"So much reflection on this last year ... these last five years of waiting ... waiting on the Lord ... longing and fighting on behalf of orphans ... crying ... sobbing ... turning back ... disappointment ... questioning ... confusion ... and yet the Lord's faithfulness was constant."
In early March, the Barbours took a 13-hour flight to Ethiopia to bring their new children home. Mrs. Barbour didn't write about the whirlwind trip and orphanage pickup until more than a month later, on April 10 and 11.
"The door opened and I saw [her] being carried in by her sweet nanny. The tears were flowing (mine that is)," Mrs. Barbour wrote. "I put my head down to catch [my breath]; this little girl. Well, such a big girl now. A 1-year-old; not a tiny 4-month-old. ...
"Then, at the door appeared our oldest child and cutie pie son. He was smiling and gave Doug a big bear hug -- as I watched them hug, [he] seemed so much bigger than I had remembered in July."
The family returned to the United States on March 16. In the first blog entry made after that -- dated March 21 -- Mrs. Barbour wrote about the children's first few days in this country.
"In the last week, we have cuddled up with a child and gotten puked on. caught puke in our hands. held back one another's hair while throwing up. scooped poop for sampling. and on and on. And each of our children have received at least one of these 'love acts' from us this week (if not more than one!)."
Then she continued, "Sometimes when people think of adoption, they don't think about the nitty gritty, get down and dirty hard times. And we are in the depths!! But with the Lord's help, guidance, strength and grace!!"
Later in that same entry, she noted that her husband would be returning to work the next week and invited friends and neighbors who might read the blog to offer help with meals, groceries or errands.
As the weeks wore on, Mrs. Barbour wrote proudly about how well all four children got along, the home schooling she was doing and her first trip with them by herself to a grocery store.
But she also wrote about challenges, such as the 6-year-old's oral surgery to take care of his severely rotten and infected teeth and the need for supervision of Candy Land because the Ethiopian boy didn't play fair.
"I would like to blog about what is going on, the good, the bad, and the ... well, the ugly ... I guess," she wrote on June 10. "But my heart isn't quite ready to share all of that yet. And, the time isn't there either."
Six days later, that theme continued: "Wouldn't it be nice to read about how these last weeks and months have gone ... how we have grown ... how we have struggled ... how we have been taught ... stretched ... molded ... formed ... bonded together ... strengthened ... rejoiced ... endured ... Well, sorry to burst any kind of bubble or false anticipation."
The increasingly sporadic entries are still peppered with love and faith and God, but also hint at frustration.

According to the Oct. 4 Allegheny County criminal complaint against Douglas and Kristen Barbour, their 19-month-old daughter suffered abusive head trauma, too severe to be from repeatedly banging her head, which is what her mother told doctors at Children's Hospital of Pittsburgh of UPMC.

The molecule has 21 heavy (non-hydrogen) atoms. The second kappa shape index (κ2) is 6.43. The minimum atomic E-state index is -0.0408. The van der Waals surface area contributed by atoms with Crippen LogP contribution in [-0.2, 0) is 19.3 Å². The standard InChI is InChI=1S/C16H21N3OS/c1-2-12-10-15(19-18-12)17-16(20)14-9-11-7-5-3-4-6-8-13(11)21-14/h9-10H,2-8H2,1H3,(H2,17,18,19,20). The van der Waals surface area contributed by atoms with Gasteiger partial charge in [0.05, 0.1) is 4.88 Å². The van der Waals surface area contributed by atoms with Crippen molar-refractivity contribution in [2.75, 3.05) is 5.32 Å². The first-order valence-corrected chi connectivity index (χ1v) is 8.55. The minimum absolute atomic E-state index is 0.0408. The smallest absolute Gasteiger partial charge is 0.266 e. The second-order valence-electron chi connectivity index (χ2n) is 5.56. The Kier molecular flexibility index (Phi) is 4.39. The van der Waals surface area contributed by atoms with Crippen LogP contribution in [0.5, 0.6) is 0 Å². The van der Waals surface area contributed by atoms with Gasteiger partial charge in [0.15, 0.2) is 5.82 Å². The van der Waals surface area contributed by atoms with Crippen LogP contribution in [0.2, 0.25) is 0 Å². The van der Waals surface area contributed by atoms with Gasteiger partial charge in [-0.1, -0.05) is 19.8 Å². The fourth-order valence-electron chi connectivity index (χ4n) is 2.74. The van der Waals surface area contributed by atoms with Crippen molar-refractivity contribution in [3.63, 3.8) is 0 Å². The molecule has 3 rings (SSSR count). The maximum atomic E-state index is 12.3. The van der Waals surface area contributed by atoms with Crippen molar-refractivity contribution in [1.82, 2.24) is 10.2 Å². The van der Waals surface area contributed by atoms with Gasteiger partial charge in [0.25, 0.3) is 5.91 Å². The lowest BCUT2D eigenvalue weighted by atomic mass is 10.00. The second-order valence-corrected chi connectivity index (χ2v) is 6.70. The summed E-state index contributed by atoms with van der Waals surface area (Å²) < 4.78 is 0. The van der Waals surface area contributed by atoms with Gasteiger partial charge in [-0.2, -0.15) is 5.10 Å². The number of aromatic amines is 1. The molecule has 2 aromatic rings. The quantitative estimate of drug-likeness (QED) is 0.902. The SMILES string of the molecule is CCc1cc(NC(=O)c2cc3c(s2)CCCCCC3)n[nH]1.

The examining physician noted to police that the girl would likely be reinjured or killed if she were allowed to return to her parents.
The 6-year-old told a forensic interviewer that his family would make him stand in the dark or eat dinner in the bathroom if he soiled his pants. He lost more than 9 pounds after moving to the U.S. and ate voraciously at the hospital, without medical treatment.
Police said the boy's room had only a mattress on the floor with sheets -- a sharp contrast with the elaborate decorating Kristen Barbour envisioned in a blog post. After their arrest, Douglas Barbour's father, Donald B. Barbour, posted 10 percent of the $25,000 bond for each of them, and they were released from custody.
The elder Mr. Barbour did not return phone calls for comment.
On Oct. 5, the day after the Barbours were charged, about 15 members of Christ Bible Church gathered for an evening prayer session led by the Rev. Jimmy Caraway. Two days later, he made an announcement about the situation before beginning his sermon.
"What is happening is nothing less than evil. I don't know how else to say it. It's nothing less than evil," he said. "They, the Barbours, did a very good, very biblical thing that was well thought through -- they adopted. And I tell you, this is not of God. ... They need a vast amount of prayer and support in other ways, and we as a church will be faithful." A video of the sermon is posted on the church's website.
Rev. Caraway twice declined to talk about his congregants for this story. He would not explain whether the charges or the alleged acts themselves are "evil" and "not of God."
A deacon at the church tasked with checking in on the family did not return a phone message.
The Barbours wrote in their blog that they adopted through Bethany Christian Services -- which facilitates between 1,500 and 2,000 adoptions each year at both the state and international level and was established in 1944.
The agency would not talk about the Barbours -- or even confirm that the couple were clients -- but did talk about the after-care services it requires.
Once children have been placed, Bethany conducts post-placement visits in the first year at one, three, six and 12 months. It refers families who are struggling to additional service, including counseling. It said its services meet state requirements.
Dr. Mary Carrasco, who leads a team at A Child's Place at Mercy, spoke generally about cases in which abuse is alleged. She said many parents have idealized versions of what their child will be like. "The one thread that runs through every one of these experiences is unrealistic expectations."
Mr. Pertman, with the Donaldson Adoption Institute, said follow-up care and education are essential to having successful family integration.
"Some level of training services and education have to be there, but you have to avail yourself of it," he said.
Molly Born: or 412-263-1944. Paula Reed Ward: or 412-263-2620.
First Published October 21, 2012 12:00 am